Diablo III is divisive. That said, there is one facet of the title which is not up for debate: its success; since launching on May 15, the long-awaited sequel to Diablo II has sold more than 10 million units on its way to becoming the fastest selling PC game of all time, a fact that headlined Activision Blizzard’s Q2 2012 Financial Conference as it helped the publisher to its best quarter ever in regards to revenue.
Since launching, though, the game has been the subject of much criticism for its longevity when compared to other similar titles on the market and in the franchise’s past. Activision Blizzard emphasized the impending release of PVP Arenas, a competitive mode that looks to give the title depth beyond the routine loot gathering that it has become notorious for. In the same breath, the publisher batted around the term “end-game rewards” as if another alternative to item hunting was in the works.
Another area of criticism was that Diablo III launched on May 15 but was not playable by many until much later. Activison Blizzard noted that the game has seen little of these problems outside of the first few weeks and will likely not see them crop up any time soon. Also unavailable on the game’s street date was the Real Money Auction House, a feature that has since been implemented and has since been criticized as one of the game’s most troubling inclusions both for its mechanical and monetary implications. As expected, support for the controversial digital marketplace will continue uninhibited in the future despite the complaints of many fans and analysts.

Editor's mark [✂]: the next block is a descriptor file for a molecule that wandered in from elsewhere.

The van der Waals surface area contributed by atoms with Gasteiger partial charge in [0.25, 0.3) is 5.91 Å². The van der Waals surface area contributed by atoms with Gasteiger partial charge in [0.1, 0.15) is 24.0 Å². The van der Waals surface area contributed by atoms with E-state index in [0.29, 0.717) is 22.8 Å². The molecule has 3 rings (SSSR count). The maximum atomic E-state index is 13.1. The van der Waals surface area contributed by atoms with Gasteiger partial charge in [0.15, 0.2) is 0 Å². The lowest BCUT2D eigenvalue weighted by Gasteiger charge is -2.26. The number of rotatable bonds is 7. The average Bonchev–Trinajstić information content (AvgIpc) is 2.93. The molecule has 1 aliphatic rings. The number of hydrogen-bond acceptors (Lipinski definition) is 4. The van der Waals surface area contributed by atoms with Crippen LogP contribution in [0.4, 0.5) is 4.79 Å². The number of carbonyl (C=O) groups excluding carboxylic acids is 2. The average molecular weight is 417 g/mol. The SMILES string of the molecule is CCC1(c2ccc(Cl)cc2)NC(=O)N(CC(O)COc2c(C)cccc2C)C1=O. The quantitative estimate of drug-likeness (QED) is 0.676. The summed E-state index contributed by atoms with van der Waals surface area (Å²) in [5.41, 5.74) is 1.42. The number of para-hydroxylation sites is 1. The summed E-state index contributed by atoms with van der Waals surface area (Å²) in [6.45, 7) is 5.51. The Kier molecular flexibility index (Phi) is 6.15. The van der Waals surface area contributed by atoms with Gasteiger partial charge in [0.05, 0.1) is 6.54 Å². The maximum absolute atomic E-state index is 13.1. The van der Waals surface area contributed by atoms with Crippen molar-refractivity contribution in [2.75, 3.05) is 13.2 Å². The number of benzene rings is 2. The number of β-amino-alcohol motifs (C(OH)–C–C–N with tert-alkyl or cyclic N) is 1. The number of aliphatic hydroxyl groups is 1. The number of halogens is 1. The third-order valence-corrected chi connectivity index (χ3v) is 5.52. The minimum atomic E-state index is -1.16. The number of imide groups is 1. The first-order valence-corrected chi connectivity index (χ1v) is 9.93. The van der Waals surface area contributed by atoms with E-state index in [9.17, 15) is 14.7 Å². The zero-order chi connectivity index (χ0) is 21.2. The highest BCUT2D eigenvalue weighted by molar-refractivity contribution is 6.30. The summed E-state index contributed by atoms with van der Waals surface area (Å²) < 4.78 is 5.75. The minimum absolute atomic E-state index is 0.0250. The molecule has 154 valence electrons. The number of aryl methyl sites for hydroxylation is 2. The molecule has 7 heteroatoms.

World of Warcraft: Mists of Pandaria was the other popular title at the center of this quarter’s Financial Conference. Though the amount of subscribers for World of Warcraft recently dropped to 9.1 million, Activision Blizzard expects for that number to rebound on September 25 when the expansion ultimately launches; reception to the game in its beta-testing phase has been strong and they expect for that excitement to carry over just as it has for every previous iteration on the online role-playing game.
Starcraft II: Heart of the Swarm saw much less time in the spotlight at the Financial Conference, but Activision Blizzard did announce that a beta will be coming soon; that and “other great games” are what the prominent publisher promised to be in the works for the years to come.